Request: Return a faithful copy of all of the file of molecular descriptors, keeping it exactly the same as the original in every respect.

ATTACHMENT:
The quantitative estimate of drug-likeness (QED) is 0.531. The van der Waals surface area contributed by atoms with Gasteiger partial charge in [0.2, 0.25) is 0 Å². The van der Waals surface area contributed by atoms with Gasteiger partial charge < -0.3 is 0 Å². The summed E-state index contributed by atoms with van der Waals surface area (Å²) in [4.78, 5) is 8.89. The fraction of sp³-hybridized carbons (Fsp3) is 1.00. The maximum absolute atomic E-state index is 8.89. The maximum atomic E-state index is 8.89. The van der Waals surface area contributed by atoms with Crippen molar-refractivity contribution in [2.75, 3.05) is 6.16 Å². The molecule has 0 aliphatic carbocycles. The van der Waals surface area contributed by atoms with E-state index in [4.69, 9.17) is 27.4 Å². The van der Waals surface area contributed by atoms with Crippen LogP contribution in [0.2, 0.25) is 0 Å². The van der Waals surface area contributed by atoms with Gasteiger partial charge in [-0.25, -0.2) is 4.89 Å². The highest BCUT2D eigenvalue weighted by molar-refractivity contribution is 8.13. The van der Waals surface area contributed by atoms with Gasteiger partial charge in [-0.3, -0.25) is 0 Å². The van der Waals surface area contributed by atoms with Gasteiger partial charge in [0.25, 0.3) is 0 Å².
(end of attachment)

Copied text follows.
The quantitative estimate of drug-likeness (QED) is 0.531. The van der Waals surface area contributed by atoms with Gasteiger partial charge in [0.2, 0.25) is 0 Å². The van der Waals surface area contributed by atoms with Gasteiger partial charge < -0.3 is 0 Å². The summed E-state index contributed by atoms with van der Waals surface area (Å²) in [4.78, 5) is 8.89. The fraction of sp³-hybridized carbons (Fsp3) is 1.00. The maximum absolute atomic E-state index is 8.89. The maximum atomic E-state index is 8.89. The van der Waals surface area contributed by atoms with Crippen molar-refractivity contribution in [2.75, 3.05) is 6.16 Å². The molecule has 0 aliphatic carbocycles. The van der Waals surface area contributed by atoms with E-state index in [4.69, 9.17) is 27.4 Å². The van der Waals surface area contributed by atoms with Crippen LogP contribution in [0.2, 0.25) is 0 Å². The van der Waals surface area contributed by atoms with Gasteiger partial charge in [-0.25, -0.2) is 4.89 Å². The highest BCUT2D eigenvalue weighted by molar-refractivity contribution is 8.13. The van der Waals surface area contributed by atoms with Gasteiger partial charge in [-0.3, -0.25) is 0 Å². The van der Waals surface area contributed by atoms with Gasteiger partial charge in [0.25, 0.3) is 0 Å².